With colder weather on the horizon, we’re looking at all the best technologies to keep us warm on the mountain, from the more traditional strategies like down insulation in our jackets and sleeping bags, to the more cutting edge, like Omni Heat. If you’ve been eyeing up a new puffer jacket this season, you may have noticed that some, made by Columbia, seem to be ultra ornamental, with a gold lining that would look more at home on the runway than on a hiking trail.
So what is Omni Heat technology anyway, and how does it work? We examine this reflective technology designed to keep you warmer in cold weather, and explain how it can work for you.
What is Omni heat?
Omni Heat is one of the many technologies created by Columbia Outdoors to provide insulation to their outdoor clothing and boots. I was recently at Columbia’s headquarters in Geneva, where I learned that they were the first company to incorporate NASA technology into outdoor gear when they developed Omni Heat, 10 years ago.
That’s right, Omni Heat uses the exact same technology as emergency blankets, or space blankets as they’re often known, to reflect your body’s heat back to you. When you pick up a garment that uses Omni Heat technology, such as the Columbia Omni-Heat 3D Knit Crew II base layer, you’ll see that the inner is decorated with an expanded pattern of metallic dots. These days, Columbia is using it more in their puffer jackets, and while it definitely gives the garments an element of bling that you might find unusual in outdoors gear, it’s there to keep your body temperature when the conditions on the hill deteriorate.
How does Omni Heat keep you warm?
To understand how Omni Heat works to keep you warm, you only need to understand how an emergency blanket works. Emergency blankets, which basically just look like large sheets of foil, come from a technology engineered by NASA to protect their equipment in space.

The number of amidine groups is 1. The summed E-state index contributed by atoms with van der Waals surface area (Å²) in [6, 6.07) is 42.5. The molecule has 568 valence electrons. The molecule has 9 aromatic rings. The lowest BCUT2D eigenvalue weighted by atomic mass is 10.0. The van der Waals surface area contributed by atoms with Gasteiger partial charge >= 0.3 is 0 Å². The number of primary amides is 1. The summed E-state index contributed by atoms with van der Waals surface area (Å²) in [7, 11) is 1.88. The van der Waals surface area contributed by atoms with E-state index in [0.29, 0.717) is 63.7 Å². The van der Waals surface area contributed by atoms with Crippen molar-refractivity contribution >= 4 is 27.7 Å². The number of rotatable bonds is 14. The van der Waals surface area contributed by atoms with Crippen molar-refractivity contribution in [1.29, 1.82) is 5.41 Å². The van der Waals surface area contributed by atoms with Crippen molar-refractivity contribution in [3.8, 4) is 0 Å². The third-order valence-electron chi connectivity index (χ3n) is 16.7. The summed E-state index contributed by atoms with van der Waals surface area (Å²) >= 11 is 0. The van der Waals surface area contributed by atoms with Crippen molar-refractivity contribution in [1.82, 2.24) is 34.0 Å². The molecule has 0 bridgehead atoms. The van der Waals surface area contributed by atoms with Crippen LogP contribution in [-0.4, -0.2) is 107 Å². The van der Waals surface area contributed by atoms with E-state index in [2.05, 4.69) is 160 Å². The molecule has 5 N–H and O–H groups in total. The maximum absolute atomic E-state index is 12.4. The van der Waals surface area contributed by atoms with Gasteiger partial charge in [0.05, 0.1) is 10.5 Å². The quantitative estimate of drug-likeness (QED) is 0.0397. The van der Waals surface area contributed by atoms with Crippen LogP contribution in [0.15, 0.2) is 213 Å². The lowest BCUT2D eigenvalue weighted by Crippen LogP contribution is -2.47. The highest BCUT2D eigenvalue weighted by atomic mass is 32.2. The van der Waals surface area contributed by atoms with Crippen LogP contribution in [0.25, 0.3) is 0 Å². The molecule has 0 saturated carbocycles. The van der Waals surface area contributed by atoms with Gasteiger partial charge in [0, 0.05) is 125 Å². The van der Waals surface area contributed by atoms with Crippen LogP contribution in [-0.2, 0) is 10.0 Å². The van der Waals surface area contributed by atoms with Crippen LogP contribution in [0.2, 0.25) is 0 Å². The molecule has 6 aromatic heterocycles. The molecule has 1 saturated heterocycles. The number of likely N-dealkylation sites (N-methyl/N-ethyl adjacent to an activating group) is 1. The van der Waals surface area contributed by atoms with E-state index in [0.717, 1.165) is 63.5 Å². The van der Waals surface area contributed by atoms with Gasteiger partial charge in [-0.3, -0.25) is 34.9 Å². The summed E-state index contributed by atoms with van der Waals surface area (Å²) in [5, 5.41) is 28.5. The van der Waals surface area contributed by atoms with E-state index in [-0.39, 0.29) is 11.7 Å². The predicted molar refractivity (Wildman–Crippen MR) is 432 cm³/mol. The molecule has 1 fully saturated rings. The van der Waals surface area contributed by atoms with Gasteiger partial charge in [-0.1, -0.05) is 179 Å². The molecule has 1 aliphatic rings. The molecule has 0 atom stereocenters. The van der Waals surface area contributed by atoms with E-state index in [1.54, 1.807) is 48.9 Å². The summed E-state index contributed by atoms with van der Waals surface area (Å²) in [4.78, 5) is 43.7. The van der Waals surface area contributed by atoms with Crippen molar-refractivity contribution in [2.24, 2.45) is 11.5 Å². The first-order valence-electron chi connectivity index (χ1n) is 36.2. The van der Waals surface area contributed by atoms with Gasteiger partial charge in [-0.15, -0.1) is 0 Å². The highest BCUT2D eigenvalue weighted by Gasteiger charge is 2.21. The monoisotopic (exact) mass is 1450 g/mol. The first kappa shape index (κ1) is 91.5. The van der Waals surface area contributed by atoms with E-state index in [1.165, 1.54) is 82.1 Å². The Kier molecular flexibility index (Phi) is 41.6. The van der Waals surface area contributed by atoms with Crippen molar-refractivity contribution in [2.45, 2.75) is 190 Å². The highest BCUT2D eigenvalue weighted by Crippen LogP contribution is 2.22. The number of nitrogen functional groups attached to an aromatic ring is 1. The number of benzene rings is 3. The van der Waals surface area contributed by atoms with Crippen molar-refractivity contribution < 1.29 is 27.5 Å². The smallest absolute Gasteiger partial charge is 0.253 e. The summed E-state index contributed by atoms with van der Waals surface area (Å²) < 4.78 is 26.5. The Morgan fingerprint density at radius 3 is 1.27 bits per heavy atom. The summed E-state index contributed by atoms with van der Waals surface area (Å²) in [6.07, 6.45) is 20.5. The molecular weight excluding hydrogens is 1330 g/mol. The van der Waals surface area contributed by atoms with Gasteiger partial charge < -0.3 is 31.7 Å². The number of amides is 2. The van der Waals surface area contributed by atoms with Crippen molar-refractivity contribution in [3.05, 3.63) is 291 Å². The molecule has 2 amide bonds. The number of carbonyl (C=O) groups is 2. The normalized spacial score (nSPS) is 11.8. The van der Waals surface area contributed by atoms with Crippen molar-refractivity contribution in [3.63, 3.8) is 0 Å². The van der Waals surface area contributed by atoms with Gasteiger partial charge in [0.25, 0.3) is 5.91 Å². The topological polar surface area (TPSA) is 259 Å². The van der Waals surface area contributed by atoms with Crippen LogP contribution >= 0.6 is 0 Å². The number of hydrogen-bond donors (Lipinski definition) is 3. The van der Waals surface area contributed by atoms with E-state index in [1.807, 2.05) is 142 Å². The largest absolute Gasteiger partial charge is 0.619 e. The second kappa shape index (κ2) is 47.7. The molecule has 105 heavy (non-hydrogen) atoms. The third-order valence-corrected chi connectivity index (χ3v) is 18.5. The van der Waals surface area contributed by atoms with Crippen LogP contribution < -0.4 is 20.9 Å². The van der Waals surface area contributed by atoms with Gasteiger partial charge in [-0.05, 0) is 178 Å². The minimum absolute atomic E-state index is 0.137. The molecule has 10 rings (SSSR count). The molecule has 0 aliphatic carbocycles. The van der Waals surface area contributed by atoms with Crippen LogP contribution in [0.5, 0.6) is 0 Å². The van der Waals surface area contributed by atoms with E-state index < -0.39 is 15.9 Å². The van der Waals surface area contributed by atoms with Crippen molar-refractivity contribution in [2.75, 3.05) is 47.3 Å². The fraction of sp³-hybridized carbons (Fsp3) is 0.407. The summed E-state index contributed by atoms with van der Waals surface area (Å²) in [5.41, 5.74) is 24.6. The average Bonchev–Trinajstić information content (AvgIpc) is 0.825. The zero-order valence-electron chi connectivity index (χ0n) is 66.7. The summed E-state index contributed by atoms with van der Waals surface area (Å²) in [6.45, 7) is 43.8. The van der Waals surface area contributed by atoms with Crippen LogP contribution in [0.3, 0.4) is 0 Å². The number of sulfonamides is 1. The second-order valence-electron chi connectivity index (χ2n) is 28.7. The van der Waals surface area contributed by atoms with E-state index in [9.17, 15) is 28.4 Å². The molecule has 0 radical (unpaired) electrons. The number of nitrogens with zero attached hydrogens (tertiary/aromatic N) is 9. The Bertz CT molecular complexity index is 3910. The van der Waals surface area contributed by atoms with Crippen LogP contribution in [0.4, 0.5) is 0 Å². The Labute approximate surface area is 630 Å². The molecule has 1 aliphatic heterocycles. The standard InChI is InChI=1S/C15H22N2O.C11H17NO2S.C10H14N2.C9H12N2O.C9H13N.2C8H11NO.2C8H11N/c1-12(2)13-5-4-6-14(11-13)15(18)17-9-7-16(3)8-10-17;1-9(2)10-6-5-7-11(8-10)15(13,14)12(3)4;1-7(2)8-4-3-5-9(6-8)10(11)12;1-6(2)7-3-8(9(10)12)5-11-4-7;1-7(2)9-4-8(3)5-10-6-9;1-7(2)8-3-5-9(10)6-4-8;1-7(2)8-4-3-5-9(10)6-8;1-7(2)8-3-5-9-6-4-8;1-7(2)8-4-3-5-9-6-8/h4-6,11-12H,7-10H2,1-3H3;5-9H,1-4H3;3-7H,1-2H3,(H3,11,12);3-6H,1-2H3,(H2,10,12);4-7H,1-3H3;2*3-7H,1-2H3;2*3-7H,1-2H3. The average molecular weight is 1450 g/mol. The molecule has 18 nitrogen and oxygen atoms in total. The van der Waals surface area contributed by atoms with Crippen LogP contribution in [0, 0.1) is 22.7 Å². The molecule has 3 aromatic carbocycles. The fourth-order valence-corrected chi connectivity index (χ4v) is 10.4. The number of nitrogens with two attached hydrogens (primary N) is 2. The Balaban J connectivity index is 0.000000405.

The technology used in emergency blankets was developed in the 1960s as a means to deflect the sun’s heat and protect spacecraft, equipment and personnel from the heat of the sun when they don’t have the protection of the ozone layer available. The technology works by using a technique called vacuum metallization which had previously been reserved for mirror making and manufacturing novelty items like tinsel. Metallizing involves applying a metal coating onto a non-metal surface – in this case, a thin layer of aluminum to plastic. The shiny aluminum coating deflects infrared rays, which are invisible rays that we experience as the sensation of heat.
Now, as it turns out, the sun isn’t the only object in the universe to emit infrared rays – your body does too. In an emergency on a mountain, where you’re at risk of hypothermia, you can wrap yourself in a space blanket, but instead of turning the foil side towards the sun to keep heat out, you turn it towards your own body where it reflects your own radiant body heat back towards you, keeping you warm.